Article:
By Jeff Freier on January 19th, 2010 2:36 PM
We all know about the great athletes in New York sports history – Babe Ruth, Tom Seaver, Lawrence Taylor, Joe Namath, Mark Messier, Walt Frazier – and even the busts – Ed Whitson, Mo Vaughn, Roberto Alomar, Stephon Marbury, Scott Gomez. But what about the slightly-to-highly-above-average athlete? The kind-of-great but not all-timer? They may not have been Hall-of-Famers, but they were All-Stars, fan favorites, cogs on a championship team or maybe even just pretty darn good. They’re the little brother that didn’t hog all the attention. But they’re certainly worth talking about and remembering. So when do they get their due? Well, now they will. Here is a series of the not-quite-legendary in New York sports history.
After starring in Juniors and one year in the minors, New York Ranger left winger Steve Vickers burst onto the NHL scene in the 1972-’73 season by scoring 30 goals and winning the Calder Memorial Trophy as the rookie of the year. He netted 30 or more goals in his first four seasons, with a career high of 41 in the 1974-’75 season. He played all 10 years of his career with the Rangers, and totaled 246 goals (good for eighth in franchise history), 340 assists (ninth) and 586 points (eighth). He played on seven different playoff teams for the Blueshirts, and tallied 24 goals and 25 assists in 68 postseason games, and was part of the 1978-’79 squad that made it all the way to the Stanley Cup finals. Vickers played in two All-Star games (1975 and ’76), and was named to the NHL All-Star second team for the ’74-’75 season.
For his first few years, Vickers played on the Bulldog Line, with Walt Tkaczuk and Bill Fairburn, which was one of the best two-way lines in the league when they were together. They could score goals, kill penalties, play on the power play and defend the opposition’s top-scoring line. In the mid-’70s, he sometimes played on the first line, after Vic Hadfield was traded to Pittsburgh, with Rod Gilbert and Jean Ratelle (or Phil Esposito after Ratelle was traded). (Speaking of which, did Emile Francis break up this team too soon? What could the Rangers have achieved in the mid-part of the decade if they still had Brad Park, Hadfield, Ratelle, Rick Middleton and Curt Bennett while mixing in youngsters like Vickers, Ron Greschner, Dave Maloney and Don Murdoch? The team also had at one time or another Syl Apps, Jr., Red Berenson, Barclay Plager and Moose Dupont, but I digress).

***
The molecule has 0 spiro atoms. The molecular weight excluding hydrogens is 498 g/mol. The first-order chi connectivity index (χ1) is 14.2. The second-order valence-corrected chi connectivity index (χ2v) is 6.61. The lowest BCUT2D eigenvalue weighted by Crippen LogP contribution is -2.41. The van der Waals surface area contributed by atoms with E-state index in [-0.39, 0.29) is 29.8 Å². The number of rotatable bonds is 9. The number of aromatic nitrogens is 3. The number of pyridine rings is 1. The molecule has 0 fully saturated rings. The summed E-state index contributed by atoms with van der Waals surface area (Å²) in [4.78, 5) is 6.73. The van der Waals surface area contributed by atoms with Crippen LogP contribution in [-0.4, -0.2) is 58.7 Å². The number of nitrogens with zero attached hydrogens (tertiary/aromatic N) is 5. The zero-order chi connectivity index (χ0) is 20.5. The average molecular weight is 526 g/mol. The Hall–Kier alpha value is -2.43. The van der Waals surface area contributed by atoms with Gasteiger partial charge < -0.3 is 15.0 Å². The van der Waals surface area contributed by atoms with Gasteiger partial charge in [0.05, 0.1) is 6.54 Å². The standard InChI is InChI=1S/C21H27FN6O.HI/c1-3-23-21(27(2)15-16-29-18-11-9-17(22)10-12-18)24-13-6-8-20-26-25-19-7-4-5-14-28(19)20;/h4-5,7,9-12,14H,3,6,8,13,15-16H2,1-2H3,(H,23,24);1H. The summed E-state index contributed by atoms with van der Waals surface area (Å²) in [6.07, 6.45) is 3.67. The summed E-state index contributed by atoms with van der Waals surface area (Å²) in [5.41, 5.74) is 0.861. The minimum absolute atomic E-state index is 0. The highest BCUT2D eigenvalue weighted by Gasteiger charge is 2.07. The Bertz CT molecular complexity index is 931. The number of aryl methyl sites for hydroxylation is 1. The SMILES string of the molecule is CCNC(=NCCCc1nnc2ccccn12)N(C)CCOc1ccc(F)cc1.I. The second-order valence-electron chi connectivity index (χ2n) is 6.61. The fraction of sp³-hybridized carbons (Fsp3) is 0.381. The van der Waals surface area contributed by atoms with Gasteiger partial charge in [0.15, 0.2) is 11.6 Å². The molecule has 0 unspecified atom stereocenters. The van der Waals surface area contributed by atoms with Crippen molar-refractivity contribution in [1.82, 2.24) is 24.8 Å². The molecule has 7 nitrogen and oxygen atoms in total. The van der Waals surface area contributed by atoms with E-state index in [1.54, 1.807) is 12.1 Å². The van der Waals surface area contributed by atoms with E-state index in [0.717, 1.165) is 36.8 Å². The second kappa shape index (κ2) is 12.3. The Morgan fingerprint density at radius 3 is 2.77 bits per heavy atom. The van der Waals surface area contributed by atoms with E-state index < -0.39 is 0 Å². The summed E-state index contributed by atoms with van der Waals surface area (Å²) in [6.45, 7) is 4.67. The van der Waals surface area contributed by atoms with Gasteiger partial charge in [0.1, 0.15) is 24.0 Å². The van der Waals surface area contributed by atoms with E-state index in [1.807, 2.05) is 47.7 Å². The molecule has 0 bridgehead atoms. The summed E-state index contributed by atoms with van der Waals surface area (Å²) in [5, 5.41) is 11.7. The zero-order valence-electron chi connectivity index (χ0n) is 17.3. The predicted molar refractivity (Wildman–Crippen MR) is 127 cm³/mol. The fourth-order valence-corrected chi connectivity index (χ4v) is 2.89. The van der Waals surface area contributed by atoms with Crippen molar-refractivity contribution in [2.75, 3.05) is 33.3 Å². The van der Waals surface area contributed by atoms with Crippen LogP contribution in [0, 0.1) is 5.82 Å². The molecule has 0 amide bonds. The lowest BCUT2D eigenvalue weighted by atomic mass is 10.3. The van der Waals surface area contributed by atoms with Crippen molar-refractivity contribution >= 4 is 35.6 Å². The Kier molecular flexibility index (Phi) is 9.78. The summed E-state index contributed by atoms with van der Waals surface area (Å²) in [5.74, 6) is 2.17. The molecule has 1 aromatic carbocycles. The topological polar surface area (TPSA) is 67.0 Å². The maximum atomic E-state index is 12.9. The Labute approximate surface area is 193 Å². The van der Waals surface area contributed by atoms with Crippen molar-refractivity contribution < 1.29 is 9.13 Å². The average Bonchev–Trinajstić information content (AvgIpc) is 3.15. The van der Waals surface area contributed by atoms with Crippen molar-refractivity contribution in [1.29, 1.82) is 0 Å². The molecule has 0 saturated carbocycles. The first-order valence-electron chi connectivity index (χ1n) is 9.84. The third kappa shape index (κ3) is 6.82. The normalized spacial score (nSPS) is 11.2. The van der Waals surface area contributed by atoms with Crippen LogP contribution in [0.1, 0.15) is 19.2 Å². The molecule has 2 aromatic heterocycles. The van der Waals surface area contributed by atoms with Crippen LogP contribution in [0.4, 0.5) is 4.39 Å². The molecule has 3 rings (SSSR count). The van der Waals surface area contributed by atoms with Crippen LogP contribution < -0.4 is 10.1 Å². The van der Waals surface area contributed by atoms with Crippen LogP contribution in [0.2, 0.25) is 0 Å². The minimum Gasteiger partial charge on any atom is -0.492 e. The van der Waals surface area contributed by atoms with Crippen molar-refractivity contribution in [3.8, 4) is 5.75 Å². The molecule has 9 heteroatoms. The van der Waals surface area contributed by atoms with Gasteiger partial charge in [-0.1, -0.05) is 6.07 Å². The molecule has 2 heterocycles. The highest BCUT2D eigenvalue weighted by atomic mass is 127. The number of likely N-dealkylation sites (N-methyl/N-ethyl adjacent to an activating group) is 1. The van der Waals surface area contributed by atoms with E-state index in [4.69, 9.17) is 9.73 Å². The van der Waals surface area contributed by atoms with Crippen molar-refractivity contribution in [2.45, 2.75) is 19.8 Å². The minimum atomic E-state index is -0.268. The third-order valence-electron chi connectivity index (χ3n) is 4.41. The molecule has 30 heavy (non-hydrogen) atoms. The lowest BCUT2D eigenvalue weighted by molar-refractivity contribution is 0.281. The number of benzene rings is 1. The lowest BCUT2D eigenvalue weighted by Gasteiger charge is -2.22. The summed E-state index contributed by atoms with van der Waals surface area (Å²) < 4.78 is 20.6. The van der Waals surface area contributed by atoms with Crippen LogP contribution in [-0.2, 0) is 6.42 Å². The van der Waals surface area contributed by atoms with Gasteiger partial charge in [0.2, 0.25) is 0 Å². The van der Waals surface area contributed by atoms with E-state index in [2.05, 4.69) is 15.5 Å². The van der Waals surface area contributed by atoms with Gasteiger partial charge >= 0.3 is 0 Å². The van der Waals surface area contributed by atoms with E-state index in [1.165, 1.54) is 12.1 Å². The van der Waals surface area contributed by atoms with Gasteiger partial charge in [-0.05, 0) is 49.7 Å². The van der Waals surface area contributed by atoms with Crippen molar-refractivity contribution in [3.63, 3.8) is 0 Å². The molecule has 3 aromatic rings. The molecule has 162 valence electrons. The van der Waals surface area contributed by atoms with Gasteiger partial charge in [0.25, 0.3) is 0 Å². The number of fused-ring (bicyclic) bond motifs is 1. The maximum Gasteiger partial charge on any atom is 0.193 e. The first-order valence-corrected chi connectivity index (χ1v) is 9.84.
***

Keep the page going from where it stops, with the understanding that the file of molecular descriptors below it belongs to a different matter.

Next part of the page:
Vickers was an immovable force in front of the net, providing muscle and strength to complement his teammates’ finesse. Besides adding scoring punch, he was also an excellent fighter, though he didn’t drop his gloves very often. In a memorable game in his rookie season, in 1973, against the Big Bad Bruins, who consistently used the Rangers as a piñata in those days, after falling behind to Boston and being roughed up, Vickers punched Don Marcotte’s face in, scored a goal and led the Blueshirts to victory. And the Rangers went on to finally beat the Bruins in the playoffs that spring. Bobby Orr and Phil Esposito had a gang of henchmen to do their dirty work, while, unfortunately, the toughest guys on the Rangers – Vickers, Hadfield and Park – were also the team’s most talented players. The following year, in the brawled-filled seven-game playoff series with the Broad Street Bullies, Vickers once again showed he couldn’t be intimidated by completely pulverizing tough-guy Gary Dornhoefer.
Vickers put his name in the record book by being the first NHL player to record hat tricks in consecutive games (November 12, 1972, vs. LA, and November 15 vs. Philadelphia). He also produced seven points (three goals, four assists) against Washington in 1976, setting a Rangers single-game record. Steve Vickers may not have been one of the top-five greatest players in franchise history, but he was tough, reliable, talented and sported a pretty mean mustache.
(In one of those little coincidences in life, I wrote most of this on Saturday, and while I was watching the Rangers game on Sunday night, who was interviewed between the second and third periods on MSG? None other than Vickers, who talked about most of the above, even the Marcotte fight. Now that’s synchronicity for you.)